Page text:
By far the biggest news coming out of last week was Google’s decision to remove right sidebar ads. With every big story comes a lot of questions, confusion, and search marketers wanting to know more about that it means for them.
This post will try to clear up the confusion and answer the questions people have by compiling all of the confirmed information we have to-date.
Is it Confirmed?
Yes, Google has confirmed the removal of right sidebar ads is being permanently rolled out worldwide in all languages. This decision only affects desktop queries since mobile queries were always devoid of right sidebar ads.
No More Sidebar Ads, Ever?
No, that is not accurate. Google’s Product Listing Ads (PLAs) and ads within the Knowledge Graph will still display on the right sidebar for appropriate queries.
Three or Four Text Ads?
Going forward, Google will be displaying three above-the-fold text ads for all queries. For “highly commercial queries” Google may display up to four text ads. Google gives the examples of searches for hotels and car insurance when describing “highly commercial” queries. In addition, there will be a section of ads below the first set of organic listings.
Will This Affect The Visibility of Organic Listings?
You can be the judge of that. Here is an example from Twitter where Raj Nijjer of Yext shows zero organic listings appearing above the fold:
Searched for "Content Marketing": 4 pack of Google ads + knowledge graph = no organic results above the fold pic.twitter.com/N8LJIO1jFm
— Raj Nijjer (@rajnijjer) February 20, 2016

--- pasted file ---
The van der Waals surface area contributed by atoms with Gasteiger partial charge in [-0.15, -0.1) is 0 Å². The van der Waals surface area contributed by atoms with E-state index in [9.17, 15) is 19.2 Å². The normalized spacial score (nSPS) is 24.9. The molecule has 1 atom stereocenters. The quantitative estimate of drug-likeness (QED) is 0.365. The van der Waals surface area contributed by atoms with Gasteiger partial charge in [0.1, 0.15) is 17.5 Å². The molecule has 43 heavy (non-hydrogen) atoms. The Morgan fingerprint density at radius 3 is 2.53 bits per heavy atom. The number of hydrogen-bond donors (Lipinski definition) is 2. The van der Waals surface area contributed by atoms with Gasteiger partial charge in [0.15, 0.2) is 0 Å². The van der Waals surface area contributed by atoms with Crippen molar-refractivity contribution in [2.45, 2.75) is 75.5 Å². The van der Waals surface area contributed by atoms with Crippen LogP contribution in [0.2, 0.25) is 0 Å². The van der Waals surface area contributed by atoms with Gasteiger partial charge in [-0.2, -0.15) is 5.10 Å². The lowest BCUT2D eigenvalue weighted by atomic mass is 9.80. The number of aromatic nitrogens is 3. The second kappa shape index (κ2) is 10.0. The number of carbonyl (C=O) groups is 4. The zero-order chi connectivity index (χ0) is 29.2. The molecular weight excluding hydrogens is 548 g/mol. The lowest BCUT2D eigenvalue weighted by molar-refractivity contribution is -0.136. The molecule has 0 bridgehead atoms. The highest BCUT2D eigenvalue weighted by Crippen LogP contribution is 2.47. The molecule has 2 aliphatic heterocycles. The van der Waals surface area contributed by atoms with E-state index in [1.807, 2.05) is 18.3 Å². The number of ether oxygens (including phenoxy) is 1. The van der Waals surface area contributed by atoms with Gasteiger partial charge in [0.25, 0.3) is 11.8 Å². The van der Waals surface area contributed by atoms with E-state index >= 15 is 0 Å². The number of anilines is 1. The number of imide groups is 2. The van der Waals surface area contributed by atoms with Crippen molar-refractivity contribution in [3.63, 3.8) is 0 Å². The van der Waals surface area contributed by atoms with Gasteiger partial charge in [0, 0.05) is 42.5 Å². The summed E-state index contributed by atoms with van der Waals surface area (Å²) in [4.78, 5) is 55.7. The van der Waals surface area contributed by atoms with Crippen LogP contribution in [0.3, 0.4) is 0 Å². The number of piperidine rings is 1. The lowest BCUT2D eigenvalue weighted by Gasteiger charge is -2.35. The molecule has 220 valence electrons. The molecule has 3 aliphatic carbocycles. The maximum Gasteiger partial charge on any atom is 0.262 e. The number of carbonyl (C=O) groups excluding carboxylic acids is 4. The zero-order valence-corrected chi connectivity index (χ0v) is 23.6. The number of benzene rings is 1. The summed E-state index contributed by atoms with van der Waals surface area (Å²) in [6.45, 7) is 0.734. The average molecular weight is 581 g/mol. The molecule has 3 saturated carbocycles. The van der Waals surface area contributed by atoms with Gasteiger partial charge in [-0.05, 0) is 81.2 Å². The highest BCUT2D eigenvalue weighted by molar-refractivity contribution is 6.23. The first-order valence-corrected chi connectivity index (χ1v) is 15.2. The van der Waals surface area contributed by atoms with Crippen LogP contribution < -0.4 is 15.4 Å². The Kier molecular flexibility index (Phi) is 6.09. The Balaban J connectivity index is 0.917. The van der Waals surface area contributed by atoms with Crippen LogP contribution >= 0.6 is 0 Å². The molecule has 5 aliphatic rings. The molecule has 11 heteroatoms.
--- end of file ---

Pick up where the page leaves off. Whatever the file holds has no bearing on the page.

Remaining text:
These results are not typical, but it certainly paints a worrisome picture. In this example you’ll see Google is displaying four, not three, AdWords ads; as well as a Knowledge Graph panel. The combination has resulted in no organic listings displayed above the fold.
Of course, when only three ads and no Knowledge Graph panel are being displayed, there is more room for organic listings. But the fact is, with the inclusion of a fourth ad, last week’s changes will at times affect the visibility of organic listings.
Will Costs-Per-Click Go Up?
We probably won’t get a definitive answer to this until the change has been in affect for some time. However, the basic principles of supply and demand indicate costs will go up.
There’s now a reduced supply of above-the-fold ad positions, but the demand has not changed. This will make it likely that average CPCs will rise significantly for AdWords advertisers. That’s just speculation at this point, and I’m sure advertisers are hoping otherwise, but it is a probable scenario.
Another probable scenario is that CPC’s may decrease due to the fact there’s more positions, leading to higher impression volume. There’s also the question of advertiser bids, and whether or not placement at the bottom of the page will be valued as highly as placement in the sidebar.
There are a lot of moving parts to take into consideration, and more to learn as time goes on, but those are the important facts we know up to this point.